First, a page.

Photograph by Frederic Cirou — PhotoAlto/Corbis
By Karen Goodwin
November 13, 2015

Using your smartphone to flash a boarding pass or pay for coffee at Starbucks is so yesterday. Up next: using it to pay for public transportation. It will be a brave new world when transit riders in New York and Washington, D.C., are forced to ditch the paper or plastic fare card in favor of near-field communication (NFC) or radio frequency technology (RFID) that enables them to use smartphones or credit cards to tap their way through turnstiles or onto buses. Both New York and Washington plan on changing over to the next-generation system by 2019. Chicago has already replaced paper and plastic fare cards with the contactless Ventra card, which allows riders to tap for entry at rail turnstiles and bus doors. Owners of contactless credit and debit cards, which like a Ventra card contain RFID technology, can simply tap their cards. Chicago Metra plans to conduct a smartphone-ticketing pilot project for commuters starting in January 2015.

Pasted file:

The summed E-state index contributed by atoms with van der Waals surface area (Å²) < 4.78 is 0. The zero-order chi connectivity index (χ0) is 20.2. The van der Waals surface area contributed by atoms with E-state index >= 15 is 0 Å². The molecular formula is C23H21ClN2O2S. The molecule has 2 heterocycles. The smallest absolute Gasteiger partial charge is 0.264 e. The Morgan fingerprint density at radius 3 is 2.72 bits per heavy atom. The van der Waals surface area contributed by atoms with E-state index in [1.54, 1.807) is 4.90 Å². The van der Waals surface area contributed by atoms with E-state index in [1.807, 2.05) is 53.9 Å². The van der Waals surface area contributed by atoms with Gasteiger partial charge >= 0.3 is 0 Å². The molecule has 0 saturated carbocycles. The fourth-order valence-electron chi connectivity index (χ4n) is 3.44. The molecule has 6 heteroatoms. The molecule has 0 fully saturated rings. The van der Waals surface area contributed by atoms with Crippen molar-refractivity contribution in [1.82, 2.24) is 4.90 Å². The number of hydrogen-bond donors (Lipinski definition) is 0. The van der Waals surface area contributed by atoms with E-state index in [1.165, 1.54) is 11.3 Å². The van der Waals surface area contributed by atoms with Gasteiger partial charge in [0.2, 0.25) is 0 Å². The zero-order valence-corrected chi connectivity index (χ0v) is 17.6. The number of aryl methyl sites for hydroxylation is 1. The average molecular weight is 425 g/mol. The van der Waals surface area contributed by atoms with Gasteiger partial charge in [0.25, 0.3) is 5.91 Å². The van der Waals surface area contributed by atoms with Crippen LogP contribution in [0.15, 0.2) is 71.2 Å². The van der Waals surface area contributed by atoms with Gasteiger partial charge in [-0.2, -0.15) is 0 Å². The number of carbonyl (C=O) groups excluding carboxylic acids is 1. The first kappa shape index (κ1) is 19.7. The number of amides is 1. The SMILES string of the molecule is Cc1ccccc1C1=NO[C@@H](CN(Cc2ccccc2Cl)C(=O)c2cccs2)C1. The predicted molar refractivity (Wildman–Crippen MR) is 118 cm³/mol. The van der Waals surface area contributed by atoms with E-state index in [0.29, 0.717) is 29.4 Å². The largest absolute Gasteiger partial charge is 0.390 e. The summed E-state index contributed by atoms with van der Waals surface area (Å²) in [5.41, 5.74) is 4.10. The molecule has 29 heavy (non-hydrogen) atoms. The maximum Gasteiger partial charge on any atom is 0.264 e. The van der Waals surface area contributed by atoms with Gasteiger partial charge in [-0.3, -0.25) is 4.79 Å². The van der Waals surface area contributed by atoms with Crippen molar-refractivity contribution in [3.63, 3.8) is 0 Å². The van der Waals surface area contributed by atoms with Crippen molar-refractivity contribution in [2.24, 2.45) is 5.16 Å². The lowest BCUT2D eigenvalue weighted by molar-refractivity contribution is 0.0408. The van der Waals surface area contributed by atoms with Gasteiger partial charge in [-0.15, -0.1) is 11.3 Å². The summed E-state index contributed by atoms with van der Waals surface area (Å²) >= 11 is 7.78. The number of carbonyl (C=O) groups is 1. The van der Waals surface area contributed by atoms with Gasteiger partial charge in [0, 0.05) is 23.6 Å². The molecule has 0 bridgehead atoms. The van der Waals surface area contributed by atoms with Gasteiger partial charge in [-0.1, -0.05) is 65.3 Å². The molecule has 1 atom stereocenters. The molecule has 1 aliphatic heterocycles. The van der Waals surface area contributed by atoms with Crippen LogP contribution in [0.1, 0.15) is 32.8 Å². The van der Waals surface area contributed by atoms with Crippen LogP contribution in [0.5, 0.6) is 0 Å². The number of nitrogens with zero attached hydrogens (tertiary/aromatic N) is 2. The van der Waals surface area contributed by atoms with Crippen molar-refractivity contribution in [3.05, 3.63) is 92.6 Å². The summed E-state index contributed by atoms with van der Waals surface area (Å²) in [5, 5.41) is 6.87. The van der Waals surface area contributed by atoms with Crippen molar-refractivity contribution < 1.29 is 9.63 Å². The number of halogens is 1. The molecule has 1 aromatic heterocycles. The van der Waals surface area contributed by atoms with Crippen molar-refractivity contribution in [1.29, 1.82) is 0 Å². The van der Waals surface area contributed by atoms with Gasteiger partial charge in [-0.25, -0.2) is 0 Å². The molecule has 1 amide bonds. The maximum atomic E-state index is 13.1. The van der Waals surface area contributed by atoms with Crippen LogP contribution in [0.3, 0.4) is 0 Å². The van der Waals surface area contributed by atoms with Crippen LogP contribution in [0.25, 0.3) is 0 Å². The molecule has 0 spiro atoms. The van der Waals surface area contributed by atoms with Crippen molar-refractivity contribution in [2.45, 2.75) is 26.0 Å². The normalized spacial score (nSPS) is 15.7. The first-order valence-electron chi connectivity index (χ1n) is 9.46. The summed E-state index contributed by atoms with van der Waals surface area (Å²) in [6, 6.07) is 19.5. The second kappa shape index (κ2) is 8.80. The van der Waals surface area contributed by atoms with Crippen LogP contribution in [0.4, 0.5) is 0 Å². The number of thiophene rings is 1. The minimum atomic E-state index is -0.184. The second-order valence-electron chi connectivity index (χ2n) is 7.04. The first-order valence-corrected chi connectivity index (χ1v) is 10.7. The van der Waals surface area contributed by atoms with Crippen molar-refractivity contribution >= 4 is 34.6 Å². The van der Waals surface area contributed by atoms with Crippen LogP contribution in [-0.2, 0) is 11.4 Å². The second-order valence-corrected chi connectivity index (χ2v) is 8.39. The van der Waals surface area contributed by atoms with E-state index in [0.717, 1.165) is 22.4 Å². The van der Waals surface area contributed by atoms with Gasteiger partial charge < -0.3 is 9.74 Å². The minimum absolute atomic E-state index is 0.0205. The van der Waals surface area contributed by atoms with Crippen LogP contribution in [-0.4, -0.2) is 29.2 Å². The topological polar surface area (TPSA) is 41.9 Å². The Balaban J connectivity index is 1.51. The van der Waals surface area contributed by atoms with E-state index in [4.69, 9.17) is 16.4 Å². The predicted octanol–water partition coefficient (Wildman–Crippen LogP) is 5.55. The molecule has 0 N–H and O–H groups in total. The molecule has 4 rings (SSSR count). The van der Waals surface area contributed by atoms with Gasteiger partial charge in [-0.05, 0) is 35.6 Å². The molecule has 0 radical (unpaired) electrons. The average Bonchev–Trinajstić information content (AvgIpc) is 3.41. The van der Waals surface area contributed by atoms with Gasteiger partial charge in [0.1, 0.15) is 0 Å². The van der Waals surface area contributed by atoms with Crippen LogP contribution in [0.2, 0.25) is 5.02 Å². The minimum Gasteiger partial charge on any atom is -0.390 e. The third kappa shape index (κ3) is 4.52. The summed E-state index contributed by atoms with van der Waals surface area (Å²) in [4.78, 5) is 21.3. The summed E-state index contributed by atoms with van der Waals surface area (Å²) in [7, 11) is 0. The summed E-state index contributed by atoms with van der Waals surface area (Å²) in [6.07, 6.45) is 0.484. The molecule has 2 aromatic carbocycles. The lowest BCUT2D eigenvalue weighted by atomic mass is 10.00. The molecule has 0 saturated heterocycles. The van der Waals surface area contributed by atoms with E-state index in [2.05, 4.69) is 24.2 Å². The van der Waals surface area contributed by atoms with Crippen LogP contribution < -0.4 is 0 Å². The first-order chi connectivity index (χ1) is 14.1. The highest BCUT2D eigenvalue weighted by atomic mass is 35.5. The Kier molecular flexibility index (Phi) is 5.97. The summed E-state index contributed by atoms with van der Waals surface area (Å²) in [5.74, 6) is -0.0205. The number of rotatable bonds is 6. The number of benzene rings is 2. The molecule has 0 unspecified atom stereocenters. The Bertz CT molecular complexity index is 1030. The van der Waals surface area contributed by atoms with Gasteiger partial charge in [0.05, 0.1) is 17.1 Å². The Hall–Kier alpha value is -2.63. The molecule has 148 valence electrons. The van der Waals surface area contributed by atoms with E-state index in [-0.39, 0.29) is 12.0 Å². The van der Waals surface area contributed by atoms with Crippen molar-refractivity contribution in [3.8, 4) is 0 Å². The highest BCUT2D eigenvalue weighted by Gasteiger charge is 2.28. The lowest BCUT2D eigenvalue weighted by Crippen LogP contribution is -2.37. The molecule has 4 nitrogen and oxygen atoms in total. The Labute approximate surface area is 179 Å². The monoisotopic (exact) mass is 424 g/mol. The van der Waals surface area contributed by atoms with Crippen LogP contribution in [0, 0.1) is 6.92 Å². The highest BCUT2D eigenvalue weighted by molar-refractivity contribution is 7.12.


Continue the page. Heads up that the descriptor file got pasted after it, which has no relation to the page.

This Executive Travel story appeared in the October 2014 issue of Fortune.

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